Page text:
This was last fiction film to date by Susumu Hani, a Japanese New Wave director of the 50’s and 60’s. Co-director Simon Trevor specializes in camerawork for films shot in Africa – he worked on Gorillas in the Mist, White Hunter Black Heart and Out of Africa.

Midnight Eye has the scoop:

Susumu Hani’s career began with documentaries about youth and shifted into pseudo-documentary dramas, climaxing with Nanami, one of the greatest masterpieces of Japanese film. Although his work proves he had a profound understanding of human psychology, Hani was becoming increasingly disillusioned with humanity, which may explain why he abandoned human subjects in favor of making nature documentaries for NHK. It’s best to keep that in mind while watching this film, because at this late stage in his career, Hani seems to be completely uninterested in human drama. Instead of focusing on developing the characters, Hani chooses to simply incorporate more nature footage than the story will allow.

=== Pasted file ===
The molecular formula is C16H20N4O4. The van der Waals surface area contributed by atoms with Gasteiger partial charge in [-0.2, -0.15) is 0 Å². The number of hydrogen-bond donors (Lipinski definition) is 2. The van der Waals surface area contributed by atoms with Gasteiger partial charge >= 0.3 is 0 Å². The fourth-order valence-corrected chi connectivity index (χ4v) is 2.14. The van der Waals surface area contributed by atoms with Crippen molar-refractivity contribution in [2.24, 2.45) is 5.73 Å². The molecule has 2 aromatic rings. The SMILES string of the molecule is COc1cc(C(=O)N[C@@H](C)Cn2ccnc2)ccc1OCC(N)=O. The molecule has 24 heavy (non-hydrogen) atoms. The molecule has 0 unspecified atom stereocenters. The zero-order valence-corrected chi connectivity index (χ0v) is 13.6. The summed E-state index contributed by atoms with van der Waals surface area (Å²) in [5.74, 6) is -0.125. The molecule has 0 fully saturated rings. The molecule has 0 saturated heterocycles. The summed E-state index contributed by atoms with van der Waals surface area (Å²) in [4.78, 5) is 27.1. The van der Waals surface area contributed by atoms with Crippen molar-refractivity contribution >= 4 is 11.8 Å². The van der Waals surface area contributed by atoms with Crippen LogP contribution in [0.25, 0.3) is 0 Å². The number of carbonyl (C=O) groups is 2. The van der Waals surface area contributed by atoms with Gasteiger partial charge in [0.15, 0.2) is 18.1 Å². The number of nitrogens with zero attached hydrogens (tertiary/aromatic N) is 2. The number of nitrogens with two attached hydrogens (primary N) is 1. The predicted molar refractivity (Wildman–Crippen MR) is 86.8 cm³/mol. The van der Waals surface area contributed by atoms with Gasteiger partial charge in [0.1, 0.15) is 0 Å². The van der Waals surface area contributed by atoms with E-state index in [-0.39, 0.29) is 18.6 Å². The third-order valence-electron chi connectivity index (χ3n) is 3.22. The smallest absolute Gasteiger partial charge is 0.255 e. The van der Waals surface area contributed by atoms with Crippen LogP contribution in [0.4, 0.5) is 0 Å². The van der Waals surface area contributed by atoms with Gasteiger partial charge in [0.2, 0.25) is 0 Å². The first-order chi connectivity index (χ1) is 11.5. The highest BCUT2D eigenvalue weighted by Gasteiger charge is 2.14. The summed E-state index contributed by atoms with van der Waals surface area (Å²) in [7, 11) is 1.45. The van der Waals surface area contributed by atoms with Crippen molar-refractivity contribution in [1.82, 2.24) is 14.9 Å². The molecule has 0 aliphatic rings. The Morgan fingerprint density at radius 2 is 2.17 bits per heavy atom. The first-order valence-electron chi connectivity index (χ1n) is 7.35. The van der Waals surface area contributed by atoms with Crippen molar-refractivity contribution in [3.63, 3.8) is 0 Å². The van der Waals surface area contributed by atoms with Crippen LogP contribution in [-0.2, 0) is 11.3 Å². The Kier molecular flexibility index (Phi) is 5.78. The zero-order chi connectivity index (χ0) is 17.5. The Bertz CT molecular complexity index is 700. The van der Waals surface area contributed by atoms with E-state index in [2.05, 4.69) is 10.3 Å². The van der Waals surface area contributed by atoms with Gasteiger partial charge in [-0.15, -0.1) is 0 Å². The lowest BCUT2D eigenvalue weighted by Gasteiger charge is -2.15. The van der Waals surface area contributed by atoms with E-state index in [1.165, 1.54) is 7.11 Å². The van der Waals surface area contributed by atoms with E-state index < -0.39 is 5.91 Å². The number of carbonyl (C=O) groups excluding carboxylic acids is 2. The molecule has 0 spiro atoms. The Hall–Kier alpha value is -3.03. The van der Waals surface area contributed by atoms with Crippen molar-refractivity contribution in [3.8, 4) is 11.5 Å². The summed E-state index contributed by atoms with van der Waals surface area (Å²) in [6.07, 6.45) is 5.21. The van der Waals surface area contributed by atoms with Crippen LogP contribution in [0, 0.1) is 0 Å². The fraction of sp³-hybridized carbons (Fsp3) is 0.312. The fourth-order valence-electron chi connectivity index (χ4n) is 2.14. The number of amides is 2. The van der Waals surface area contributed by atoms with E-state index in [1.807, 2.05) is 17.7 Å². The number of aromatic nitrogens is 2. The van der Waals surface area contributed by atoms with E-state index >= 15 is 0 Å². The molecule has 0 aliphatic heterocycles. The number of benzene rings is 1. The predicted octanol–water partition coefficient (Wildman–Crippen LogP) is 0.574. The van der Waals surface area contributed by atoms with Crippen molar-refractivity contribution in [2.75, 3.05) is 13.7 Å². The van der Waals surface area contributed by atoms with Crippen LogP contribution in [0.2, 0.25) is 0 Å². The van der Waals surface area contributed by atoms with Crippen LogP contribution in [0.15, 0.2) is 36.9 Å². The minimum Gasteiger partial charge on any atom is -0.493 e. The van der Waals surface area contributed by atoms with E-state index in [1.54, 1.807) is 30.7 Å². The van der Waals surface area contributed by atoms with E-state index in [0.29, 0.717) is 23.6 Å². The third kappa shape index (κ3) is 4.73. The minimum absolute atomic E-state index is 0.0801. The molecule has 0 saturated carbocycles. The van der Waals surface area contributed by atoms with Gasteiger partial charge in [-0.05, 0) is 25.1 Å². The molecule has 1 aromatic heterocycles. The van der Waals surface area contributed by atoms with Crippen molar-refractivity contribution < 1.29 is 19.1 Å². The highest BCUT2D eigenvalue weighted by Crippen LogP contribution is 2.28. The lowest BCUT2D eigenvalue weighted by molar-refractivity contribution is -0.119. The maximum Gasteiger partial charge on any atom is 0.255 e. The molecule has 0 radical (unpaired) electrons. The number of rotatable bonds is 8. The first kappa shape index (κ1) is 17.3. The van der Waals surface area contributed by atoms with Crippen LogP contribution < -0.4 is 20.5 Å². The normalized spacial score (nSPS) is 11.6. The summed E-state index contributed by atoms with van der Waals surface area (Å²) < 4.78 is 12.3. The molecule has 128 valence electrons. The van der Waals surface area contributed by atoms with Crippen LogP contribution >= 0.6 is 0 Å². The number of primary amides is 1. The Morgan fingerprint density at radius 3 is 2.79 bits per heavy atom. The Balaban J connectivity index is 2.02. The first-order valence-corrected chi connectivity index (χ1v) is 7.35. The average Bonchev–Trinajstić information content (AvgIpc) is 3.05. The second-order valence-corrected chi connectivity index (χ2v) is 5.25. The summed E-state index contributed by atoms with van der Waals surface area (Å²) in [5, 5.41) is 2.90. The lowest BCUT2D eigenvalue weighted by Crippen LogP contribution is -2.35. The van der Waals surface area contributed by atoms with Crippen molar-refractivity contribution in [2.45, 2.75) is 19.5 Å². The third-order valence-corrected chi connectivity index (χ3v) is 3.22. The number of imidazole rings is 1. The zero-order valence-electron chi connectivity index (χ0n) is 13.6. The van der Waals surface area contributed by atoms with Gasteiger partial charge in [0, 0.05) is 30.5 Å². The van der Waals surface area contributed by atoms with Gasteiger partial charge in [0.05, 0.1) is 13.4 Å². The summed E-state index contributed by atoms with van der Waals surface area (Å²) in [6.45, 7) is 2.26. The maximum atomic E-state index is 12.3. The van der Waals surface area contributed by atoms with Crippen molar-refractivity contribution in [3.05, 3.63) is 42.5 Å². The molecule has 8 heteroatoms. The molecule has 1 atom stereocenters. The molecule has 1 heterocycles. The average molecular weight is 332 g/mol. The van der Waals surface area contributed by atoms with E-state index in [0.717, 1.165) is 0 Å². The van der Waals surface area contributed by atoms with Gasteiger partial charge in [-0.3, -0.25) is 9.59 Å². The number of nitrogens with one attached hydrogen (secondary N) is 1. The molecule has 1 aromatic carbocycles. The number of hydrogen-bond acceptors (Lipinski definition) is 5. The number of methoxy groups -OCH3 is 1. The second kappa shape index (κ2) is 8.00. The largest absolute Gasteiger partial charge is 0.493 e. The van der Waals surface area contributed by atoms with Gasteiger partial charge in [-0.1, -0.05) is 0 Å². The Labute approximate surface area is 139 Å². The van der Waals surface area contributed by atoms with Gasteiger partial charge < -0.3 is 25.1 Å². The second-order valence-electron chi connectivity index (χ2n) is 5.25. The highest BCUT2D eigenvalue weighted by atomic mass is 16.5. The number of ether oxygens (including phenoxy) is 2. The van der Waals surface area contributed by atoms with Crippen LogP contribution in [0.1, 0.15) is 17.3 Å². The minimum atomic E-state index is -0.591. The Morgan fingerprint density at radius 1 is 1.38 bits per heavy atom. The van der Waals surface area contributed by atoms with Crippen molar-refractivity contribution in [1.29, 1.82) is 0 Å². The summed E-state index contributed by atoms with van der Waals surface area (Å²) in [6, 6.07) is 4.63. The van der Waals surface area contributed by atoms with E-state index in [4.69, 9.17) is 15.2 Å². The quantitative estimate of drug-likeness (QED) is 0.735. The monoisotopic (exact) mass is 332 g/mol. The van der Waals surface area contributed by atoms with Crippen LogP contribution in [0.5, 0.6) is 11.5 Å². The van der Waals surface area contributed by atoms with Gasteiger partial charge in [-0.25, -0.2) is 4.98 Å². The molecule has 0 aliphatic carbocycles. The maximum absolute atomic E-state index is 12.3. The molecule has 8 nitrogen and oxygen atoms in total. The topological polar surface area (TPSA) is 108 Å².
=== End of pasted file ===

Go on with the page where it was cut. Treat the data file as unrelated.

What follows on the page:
The vertical lines were supposed to be slimming:

Related posts